Postgraduate Gender Courses
Faculty of Philosophy

School of Philology

Winter semester

Linguistic interaction and gender
(3 hours/3 credits)
Instructor: Th.-S. Palvidou
Course Code: GLO 817

The course focuses on the dialectic relation between linguistic interaction and social structures, in particular on the construction and representation of the social category of gender through language. Feminist approaches that regard gender as doing or performance (and, hence, situate gender within interaction, without, however, providing the necessary tools for its study) are discussed, leading to the examination of theories of linguistic interaction that can contribute to the study of gendered identities and their construction in interaction. Conversation Analysis, offering several advantages over other approaches to interaction, is critically assessed on naturalistic data from conversation.

School of Philosophy and Pedagogy in cooperation with the School of Psychology

Interdepartmental Postgraduate Programme of Studies entitled: 'Training educational/school psychologists to the pedagogy of gender equality’

The following modules are embodied in the Postgraduate Programme of Studies. The specific program of each semester is announced shortly before its commencement.

  • Theoretical and historical approaches for the issue of gender in education
    Course Code: DT 100Α
  • Methodology of research: research seminar and applications
    Course Code: DT 100Β
  • New theoretical trends and research concerns for the promotion of gender equality in education
    Course Code: DT 200Α
  • The issue of gender in the analytical programme and the educational process
    Course Code: DT 200Β
  • Suggestions for the promotion of gender equality in the educational process
    Course Code: DT 300Α

School of English Language and Literature

Winter semester

Contemporary cultural studies: Postmodernism, cybertheory, cyberfeminism and posthumanism in the United States
(3 hours/3 credits)
Instructor: D. Pastourmatzi
Course Code: ALit 9-589

Course objective: This course is designed to familiarize students with the concepts, theories, mind-sets, and practices of the current social, historical, political and cultural condition called postmodernity as it manifests itself in the United States. Through the study of technoscientific, cultural, literary and cinematic narratives written by influential postmodern thinkers, cultural critics, theorists, and writers, the course will explore the assumptions, the complexities, the contradictions, the futuristic visions and the techno-fantasies of the postmodern era. Specifically, the class will 1) study the development of science and technology in the United States and the role technoscience has played and continues to play in American culture, in the American way of life, and in the American mind-set; 2) probe into the current technological inventions and the supporting paradigms that generate and promote cyberspace, a world of simulacra and virtual reality; 3) explore the emergence of Cyberfeminism and its reaction to the “computer age” or the “information age”; 4) scrutinize the postmodern icon of the gendered cyborg, the notion a “cyborg identity” and the technologies that sustain it; 5) explore the impact of technoscience on the human flesh-and-blood body and its transformation into a “technobody,” as well as the cognitive shifts in the conceptualization and representation of the human subjectivity (what it means to be human?); 6) examine the promises, prospects, risks and dangers of an emerging transhumanism and of a “posthuman” future. Finally, the class will approach critically several short stories, novels and films which engage in this cultural debate under way in the United States.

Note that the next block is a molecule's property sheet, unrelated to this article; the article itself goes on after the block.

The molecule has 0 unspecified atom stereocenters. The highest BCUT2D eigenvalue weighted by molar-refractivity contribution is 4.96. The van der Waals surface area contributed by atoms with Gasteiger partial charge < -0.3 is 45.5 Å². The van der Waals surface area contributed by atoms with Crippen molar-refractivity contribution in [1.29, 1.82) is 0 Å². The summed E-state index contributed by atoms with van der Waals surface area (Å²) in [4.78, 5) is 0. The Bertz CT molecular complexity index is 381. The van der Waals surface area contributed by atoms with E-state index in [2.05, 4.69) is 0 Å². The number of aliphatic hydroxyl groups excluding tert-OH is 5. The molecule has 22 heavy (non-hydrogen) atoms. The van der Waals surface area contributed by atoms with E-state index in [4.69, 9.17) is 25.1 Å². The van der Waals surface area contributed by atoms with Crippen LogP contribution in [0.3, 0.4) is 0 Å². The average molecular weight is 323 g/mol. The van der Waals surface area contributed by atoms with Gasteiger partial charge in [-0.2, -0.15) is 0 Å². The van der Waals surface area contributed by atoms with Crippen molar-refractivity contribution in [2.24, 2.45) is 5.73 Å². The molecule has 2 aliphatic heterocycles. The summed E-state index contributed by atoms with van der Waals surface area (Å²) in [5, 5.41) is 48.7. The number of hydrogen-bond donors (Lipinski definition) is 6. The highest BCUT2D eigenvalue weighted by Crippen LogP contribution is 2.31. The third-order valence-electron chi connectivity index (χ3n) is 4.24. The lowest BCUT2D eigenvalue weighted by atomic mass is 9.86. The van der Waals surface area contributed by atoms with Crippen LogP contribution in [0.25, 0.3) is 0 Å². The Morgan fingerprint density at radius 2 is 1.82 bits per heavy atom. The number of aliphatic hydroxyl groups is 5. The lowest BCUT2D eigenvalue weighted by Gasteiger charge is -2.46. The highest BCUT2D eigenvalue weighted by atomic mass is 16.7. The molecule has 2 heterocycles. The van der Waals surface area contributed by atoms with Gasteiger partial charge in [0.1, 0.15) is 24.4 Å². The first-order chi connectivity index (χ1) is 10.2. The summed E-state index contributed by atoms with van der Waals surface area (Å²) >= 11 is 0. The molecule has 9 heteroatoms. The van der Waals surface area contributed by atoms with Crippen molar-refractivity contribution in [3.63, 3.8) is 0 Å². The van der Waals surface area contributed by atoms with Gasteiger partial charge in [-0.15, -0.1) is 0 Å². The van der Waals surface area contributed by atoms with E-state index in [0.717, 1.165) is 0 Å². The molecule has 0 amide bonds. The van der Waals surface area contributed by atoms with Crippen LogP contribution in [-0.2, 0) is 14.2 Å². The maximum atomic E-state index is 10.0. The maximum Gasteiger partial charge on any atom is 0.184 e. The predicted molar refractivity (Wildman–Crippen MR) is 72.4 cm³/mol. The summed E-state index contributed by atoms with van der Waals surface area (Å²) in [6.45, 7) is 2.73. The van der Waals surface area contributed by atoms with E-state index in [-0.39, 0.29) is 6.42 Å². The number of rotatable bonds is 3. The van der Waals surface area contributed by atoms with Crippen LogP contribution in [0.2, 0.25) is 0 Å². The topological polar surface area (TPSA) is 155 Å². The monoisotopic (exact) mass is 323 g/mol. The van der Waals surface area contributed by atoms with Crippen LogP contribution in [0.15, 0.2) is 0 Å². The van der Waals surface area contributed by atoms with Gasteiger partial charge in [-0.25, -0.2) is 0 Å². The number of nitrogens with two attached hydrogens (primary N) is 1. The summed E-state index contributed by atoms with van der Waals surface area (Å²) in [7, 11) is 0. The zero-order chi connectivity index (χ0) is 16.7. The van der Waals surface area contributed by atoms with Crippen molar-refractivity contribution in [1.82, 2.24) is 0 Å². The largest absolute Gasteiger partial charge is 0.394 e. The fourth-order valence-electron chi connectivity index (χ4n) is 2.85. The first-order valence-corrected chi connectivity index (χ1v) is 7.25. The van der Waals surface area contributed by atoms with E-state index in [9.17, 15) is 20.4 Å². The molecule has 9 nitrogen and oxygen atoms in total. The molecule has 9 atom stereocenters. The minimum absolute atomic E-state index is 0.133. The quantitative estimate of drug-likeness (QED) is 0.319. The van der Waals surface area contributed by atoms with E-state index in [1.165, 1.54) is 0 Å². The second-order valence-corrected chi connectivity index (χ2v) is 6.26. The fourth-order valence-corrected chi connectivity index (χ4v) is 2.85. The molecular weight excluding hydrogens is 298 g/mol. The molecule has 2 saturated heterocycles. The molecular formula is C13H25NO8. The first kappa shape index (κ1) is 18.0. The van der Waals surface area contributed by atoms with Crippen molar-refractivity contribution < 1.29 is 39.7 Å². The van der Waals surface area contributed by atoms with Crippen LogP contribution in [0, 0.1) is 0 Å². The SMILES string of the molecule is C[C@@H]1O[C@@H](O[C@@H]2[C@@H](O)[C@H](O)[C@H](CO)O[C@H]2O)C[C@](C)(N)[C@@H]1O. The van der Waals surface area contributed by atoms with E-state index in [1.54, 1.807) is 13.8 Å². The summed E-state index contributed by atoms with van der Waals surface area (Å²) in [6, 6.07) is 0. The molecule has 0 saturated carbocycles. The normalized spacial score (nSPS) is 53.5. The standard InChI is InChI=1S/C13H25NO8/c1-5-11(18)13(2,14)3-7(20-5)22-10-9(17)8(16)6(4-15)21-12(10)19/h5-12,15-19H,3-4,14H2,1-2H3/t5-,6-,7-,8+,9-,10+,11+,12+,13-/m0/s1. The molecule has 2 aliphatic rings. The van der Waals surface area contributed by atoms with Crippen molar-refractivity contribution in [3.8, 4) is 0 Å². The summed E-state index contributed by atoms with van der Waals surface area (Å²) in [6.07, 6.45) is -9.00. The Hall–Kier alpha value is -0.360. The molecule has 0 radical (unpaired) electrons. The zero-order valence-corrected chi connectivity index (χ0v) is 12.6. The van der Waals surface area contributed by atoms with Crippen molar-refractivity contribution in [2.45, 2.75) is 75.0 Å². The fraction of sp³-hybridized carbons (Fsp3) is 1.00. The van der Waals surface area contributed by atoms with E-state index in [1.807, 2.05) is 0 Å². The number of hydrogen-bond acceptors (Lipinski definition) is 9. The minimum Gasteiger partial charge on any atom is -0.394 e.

Required Texts
Theory: Steven Best and Douglass Kellner, The Postmodern Adventure (2001)
Novels: Anne Harris, Accidental Creatures (1998), Margaret Atwood, Oryx and Crake (2003) Robert J, Sawyer, Mindscan (2005), Walter Mosley, Futureland (2001)
Also: a packet of photocopied material